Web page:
Importance of Vaccines: Puppies and Dogs
Let's get this strait right off the bat. Your veterinarian will not recommend anything that is going to hurt your dog. They are not going to try to overdose your dog, and they are most certainly not trying to make your dog sick. I won't go into the debate with human vaccines, but I will say that most people that don't believe in human vaccines also don't believe in preventive care with their pets. But, let's think about this logically. Parvo is a nasty, horrible disease that is common in puppies. If your puppy tests positive for parvo you have three options: treat, do nothing, or euthanize. The sad thing is, sometimes even if you do try to treat you are going to spend a lot of time and money and chances are very high that your dog will not make it. (I hate it say it but there are some people out there that will play your emotions and try to convince you to treat diseases like this. Personally, I think it is usually better to euthanize as the pet is just likely to suffer longer and likely to die a painful death in the end.) That is not to say that parvo cannot be treated, I have seen it happen. Once. Trust me that was one lucky dog.
Back to the topic. It is significantly cheaper to vaccinate than it is to treat. Vaccines keep dogs healthy. Some vaccines, like the rabies vaccine, are required by law. In fact, the rabies vaccine even helps keep people safe and healthy. In places where the rabies vaccine is required for pets cases of rabies in humans have dropped significantly. That does not mean we have eradicated the disease, as it still exists in the wild animal populations.
In short, vaccines are there to help your dog live a happy, healthy, and long life.
There are twovaccines that are considered to essential for dogs. In the United States these vaccines include: the rabies vaccine and parvo/distemper. The rabies vaccine protects against the rabies virus. The parvo/distemper vaccine protects dogs against the parvovirus and canine distemper, both of these diseases are very difficult to treat and can be fatal.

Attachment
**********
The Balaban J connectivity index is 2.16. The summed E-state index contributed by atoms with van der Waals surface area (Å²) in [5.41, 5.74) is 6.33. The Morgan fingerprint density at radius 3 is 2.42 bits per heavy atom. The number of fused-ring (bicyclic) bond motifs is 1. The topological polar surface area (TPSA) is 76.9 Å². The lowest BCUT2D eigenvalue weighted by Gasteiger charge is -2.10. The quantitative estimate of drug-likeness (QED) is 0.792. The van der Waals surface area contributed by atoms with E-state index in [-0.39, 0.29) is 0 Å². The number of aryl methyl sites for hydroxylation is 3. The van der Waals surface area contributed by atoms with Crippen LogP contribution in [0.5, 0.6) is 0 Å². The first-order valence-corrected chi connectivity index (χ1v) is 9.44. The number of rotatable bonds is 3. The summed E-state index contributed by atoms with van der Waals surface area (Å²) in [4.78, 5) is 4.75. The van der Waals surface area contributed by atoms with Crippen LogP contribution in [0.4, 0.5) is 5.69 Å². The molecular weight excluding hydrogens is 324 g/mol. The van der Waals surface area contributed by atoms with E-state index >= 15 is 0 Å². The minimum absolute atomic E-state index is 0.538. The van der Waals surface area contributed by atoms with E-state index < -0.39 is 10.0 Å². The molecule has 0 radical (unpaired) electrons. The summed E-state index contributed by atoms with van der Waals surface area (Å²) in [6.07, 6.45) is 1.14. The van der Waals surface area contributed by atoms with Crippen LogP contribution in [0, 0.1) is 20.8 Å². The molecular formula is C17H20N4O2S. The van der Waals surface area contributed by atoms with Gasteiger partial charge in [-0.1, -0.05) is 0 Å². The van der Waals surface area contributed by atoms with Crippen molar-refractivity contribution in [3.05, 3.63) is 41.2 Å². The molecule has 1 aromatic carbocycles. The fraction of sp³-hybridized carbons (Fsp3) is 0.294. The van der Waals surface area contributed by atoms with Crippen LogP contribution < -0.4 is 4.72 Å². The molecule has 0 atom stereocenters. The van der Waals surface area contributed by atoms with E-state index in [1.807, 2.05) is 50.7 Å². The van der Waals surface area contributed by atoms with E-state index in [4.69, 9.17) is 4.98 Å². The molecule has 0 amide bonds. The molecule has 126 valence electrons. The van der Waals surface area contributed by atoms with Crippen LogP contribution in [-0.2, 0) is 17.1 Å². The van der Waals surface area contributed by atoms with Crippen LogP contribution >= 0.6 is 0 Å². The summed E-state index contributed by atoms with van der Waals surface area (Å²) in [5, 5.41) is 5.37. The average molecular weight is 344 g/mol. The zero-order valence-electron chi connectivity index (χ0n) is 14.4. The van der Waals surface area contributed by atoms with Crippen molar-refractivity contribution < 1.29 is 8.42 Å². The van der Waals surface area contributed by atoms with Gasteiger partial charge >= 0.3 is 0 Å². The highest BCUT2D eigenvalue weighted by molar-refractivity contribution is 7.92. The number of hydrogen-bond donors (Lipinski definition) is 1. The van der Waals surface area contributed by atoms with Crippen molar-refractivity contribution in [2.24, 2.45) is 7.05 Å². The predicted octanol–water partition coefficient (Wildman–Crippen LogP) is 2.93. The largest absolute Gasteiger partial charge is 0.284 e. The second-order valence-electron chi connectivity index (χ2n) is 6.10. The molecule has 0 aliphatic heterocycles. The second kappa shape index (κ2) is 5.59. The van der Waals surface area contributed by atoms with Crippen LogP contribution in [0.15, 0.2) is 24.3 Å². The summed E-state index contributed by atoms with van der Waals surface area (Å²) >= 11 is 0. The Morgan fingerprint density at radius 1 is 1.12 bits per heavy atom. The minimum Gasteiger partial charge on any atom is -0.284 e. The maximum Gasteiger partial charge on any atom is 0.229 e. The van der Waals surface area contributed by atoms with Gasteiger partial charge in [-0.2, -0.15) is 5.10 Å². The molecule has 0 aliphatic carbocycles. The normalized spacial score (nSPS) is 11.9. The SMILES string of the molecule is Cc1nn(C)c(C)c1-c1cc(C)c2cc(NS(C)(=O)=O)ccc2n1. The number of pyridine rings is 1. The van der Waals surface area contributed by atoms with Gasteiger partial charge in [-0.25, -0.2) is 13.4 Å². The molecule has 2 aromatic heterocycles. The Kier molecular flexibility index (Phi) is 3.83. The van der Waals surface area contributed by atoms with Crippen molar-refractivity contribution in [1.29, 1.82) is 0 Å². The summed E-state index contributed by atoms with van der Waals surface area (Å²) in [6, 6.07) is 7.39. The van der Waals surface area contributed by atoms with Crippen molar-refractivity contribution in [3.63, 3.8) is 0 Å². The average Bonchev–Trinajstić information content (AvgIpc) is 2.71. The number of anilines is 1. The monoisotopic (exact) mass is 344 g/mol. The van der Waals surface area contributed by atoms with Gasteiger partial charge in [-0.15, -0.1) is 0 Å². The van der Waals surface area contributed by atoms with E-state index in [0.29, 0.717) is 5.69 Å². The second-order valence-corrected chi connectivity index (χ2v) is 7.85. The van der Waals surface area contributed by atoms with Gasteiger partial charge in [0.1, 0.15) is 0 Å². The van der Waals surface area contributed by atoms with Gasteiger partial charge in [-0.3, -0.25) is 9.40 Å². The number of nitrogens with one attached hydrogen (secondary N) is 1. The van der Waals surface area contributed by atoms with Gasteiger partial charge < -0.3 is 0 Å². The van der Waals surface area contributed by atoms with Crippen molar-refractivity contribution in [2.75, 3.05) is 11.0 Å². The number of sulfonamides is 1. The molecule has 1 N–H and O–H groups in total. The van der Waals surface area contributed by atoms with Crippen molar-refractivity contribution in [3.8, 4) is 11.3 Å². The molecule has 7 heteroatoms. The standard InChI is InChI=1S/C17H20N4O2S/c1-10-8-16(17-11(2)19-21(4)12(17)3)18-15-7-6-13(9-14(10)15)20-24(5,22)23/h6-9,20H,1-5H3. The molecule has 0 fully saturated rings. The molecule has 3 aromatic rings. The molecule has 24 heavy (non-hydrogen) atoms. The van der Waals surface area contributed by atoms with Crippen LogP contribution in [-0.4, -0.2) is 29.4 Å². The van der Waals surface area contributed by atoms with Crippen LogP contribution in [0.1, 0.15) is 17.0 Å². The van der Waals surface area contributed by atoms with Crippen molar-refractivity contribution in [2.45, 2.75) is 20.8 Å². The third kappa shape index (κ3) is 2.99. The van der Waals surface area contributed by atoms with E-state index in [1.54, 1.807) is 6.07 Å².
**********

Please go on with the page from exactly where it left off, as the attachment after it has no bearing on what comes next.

These vaccines are recommended for a reason. Rabies can be spread easily to humans through the bite of an infected animal. If your dog bites a human or another dog it will need to go through quarantine, typically a 10 day period. If your dog exhibits any unusually behavior during quarantine they will test it for rabies. How are dogs tested for rabies? The animal is euthanized and the head is removed to examine the brain tissue. The moral of the story here is to keep your dog up to date on the rabies vaccine. The pavovirus is easily spread from puppy to puppy in a litter and often ends in death. The canine distemper disease, while not always fatal, will leave surviving dogs with lifelong health issues that can ultimately kill the animal, and nearly always have the dog suffer undue pain for the rest of its life.
Would you vaccinate your dog?
Talk with the Experts